A Walk to Warsett Hill

On the coast between the Tees and Whitby there are two main high points, Warsett Hill above Brotton and Rockcliffe Hill above Boulby. These hills are also mutually visible, each with a group of Bronze Age barrows on their summits.  The two summits are also intervisible with a number of moorland prehistoric sites.

There were once the remains of seven mounds on Warsett Hill but they have been ploughed-out leaving no trace on the ground. The group consisted of a cluster of six small mounds and one larger mound. The first recorded investigations of the group was by Canon Atkinson. Atkinson looked at the six small mounds and found nothing.

William Hornsby and Richard Stanton excavated the mounds in 1917, they found a few flints in the smaller mounds. The larger mound, which had been left untouched by Atkinson, was more fruitful. On opening the mound they discovered a ring of stones 30 ft in diameter, at the centre of which was a cremation burial with two food vessels. Other finds in this mound included a sherd of domestic pottery, a knife, a saw and many flints including scrapers, cores, and two leaf shaped arrowheads.

Sources

Pastscape.org.uk

Yorkshire Archaeological Journal 24. 1917

Bronze Age Barrows in Cleveland. G.M. Crawford. 1980

Map reproduced with the permission of the National Library of Scotland

Skinningrove to Saltburn

Anyone who is unfamiliar with the history of Skinningrove may be confused by the cliffs that tower over Cattersty beach. The horizontally bedded Jurassic cliffs of the coast have been replaced by what appears to be the remnants of ancient lava flows.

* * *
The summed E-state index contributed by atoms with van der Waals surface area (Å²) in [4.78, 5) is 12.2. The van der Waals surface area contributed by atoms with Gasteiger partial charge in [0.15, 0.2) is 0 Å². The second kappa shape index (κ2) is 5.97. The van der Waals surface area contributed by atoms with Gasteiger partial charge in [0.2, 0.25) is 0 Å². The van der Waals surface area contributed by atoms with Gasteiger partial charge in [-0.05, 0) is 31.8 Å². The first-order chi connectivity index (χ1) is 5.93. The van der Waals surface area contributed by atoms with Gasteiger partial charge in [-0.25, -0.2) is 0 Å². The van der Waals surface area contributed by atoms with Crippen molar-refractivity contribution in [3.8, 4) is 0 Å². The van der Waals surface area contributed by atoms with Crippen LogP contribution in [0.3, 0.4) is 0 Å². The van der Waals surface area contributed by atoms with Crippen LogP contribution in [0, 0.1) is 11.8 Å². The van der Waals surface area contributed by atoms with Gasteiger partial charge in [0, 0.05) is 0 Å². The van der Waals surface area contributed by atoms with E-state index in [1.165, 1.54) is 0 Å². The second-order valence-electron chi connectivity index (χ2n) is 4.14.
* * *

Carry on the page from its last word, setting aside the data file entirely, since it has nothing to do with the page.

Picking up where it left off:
The origin of the cliffs are not Volcanic, I guess they could be called Vulcanic. There was once a large iron works on the clifftop, slag from the blast furnaces would be tipped, by trains, over the cliff edge completely covering the existing strata.  The blast furnaces have long gone, the cliffs are home to nesting fulmars and the occasional peregrine falcon.

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Vulcan – God of Fire, Volcanoes and Metalworkers

Skinningrove, a little creek formed by the Liverton Beck, has gained a weird picturesqueness by its ironworks on the verge of the cliff and its mountains of spoil from an iron mine. The Cleveland ironstone is used in conjunction with imported ironstone and if access can be obtained to the dressing-sheds – where the Cleveland ore is picked over by boys for the elimination of unprofitable stone – characteristic fossils, particularly the ammonite Amaltheus spinatus, can be obtained.

Geology of Yorkshire. PF Kendall & HE Wroot. 1924

Warsett trainThe train from Boulby potash mine skirts the edge of Warsett Hill passing the fan house that used to ventilate the ironstone mine.  Mining has existed in North Yorkshire for almost a thousand years, steel tracks for railways are still made at Skinningrove.

FlowersTragically, two young local men were recently found dead at the foot of the cliffs at Saltburn.

Huntcliff

The Mortuary house was built to store bodies that had been washed up by the sea, prior to this bodies were stored in the nearby pub. The building was sandwiched between the Lifeboat house and the Rocket Brigade house, both of which have been demolished.

The people of the Bronze Age buried their dead on Warsett Hill.

Walking the field margins dreaming of axe blades and scrapers. The cliff top fields are littered with the remnants of Teesside’s second Iron Age.

The cliff edge creeps ever closer, the sea will eventually take the railway, just as it took the Roman signal station that was once on the edge of Huntcliff.

The Guibal fan house was built to ventilate the cliff top ironstone mine.